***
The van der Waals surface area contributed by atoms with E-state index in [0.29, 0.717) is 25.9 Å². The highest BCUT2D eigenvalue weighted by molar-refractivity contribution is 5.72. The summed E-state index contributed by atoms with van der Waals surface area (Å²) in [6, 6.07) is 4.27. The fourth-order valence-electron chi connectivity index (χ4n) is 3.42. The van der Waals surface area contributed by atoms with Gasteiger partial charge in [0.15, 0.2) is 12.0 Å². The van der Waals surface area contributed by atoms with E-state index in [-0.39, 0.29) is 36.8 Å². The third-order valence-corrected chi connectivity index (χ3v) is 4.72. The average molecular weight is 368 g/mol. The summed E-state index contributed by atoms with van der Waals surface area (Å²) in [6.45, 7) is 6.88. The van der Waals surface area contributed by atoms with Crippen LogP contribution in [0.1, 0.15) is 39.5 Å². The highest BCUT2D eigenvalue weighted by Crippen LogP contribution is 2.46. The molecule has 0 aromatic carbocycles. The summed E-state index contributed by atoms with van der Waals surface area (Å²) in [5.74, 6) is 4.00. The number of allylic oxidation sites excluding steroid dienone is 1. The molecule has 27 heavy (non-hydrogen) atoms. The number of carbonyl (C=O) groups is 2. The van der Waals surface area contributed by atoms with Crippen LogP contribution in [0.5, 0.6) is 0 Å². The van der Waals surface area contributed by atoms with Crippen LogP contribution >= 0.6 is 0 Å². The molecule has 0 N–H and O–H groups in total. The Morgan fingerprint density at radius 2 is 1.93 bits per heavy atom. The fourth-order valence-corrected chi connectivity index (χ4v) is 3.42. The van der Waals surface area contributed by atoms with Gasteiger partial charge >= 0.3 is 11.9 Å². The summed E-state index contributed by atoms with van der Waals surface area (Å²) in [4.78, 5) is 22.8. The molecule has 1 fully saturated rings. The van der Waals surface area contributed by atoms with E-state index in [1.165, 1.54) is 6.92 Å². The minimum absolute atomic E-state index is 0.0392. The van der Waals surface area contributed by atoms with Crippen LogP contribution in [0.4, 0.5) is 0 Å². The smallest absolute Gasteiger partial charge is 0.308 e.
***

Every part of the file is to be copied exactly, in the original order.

The van der Waals surface area contributed by atoms with E-state index in [0.29, 0.717) is 25.9 Å². The highest BCUT2D eigenvalue weighted by molar-refractivity contribution is 5.72. The summed E-state index contributed by atoms with van der Waals surface area (Å²) in [6, 6.07) is 4.27. The fourth-order valence-electron chi connectivity index (χ4n) is 3.42. The van der Waals surface area contributed by atoms with Gasteiger partial charge in [0.15, 0.2) is 12.0 Å². The van der Waals surface area contributed by atoms with E-state index in [-0.39, 0.29) is 36.8 Å². The third-order valence-corrected chi connectivity index (χ3v) is 4.72. The average molecular weight is 368 g/mol. The summed E-state index contributed by atoms with van der Waals surface area (Å²) in [6.45, 7) is 6.88. The van der Waals surface area contributed by atoms with Crippen LogP contribution in [0.1, 0.15) is 39.5 Å². The highest BCUT2D eigenvalue weighted by Crippen LogP contribution is 2.46. The molecule has 0 aromatic carbocycles. The summed E-state index contributed by atoms with van der Waals surface area (Å²) in [5.74, 6) is 4.00. The number of allylic oxidation sites excluding steroid dienone is 1. The molecule has 27 heavy (non-hydrogen) atoms. The number of carbonyl (C=O) groups is 2. The van der Waals surface area contributed by atoms with Crippen LogP contribution in [0.5, 0.6) is 0 Å². The van der Waals surface area contributed by atoms with Crippen LogP contribution >= 0.6 is 0 Å². The molecule has 0 N–H and O–H groups in total. The Morgan fingerprint density at radius 2 is 1.93 bits per heavy atom. The fourth-order valence-corrected chi connectivity index (χ4v) is 3.42. The van der Waals surface area contributed by atoms with Gasteiger partial charge >= 0.3 is 11.9 Å². The summed E-state index contributed by atoms with van der Waals surface area (Å²) in [4.78, 5) is 22.8. The molecule has 1 fully saturated rings. The van der Waals surface area contributed by atoms with E-state index in [1.165, 1.54) is 6.92 Å². The minimum absolute atomic E-state index is 0.0392. The van der Waals surface area contributed by atoms with Crippen LogP contribution in [0.4, 0.5) is 0 Å². The smallest absolute Gasteiger partial charge is 0.308 e.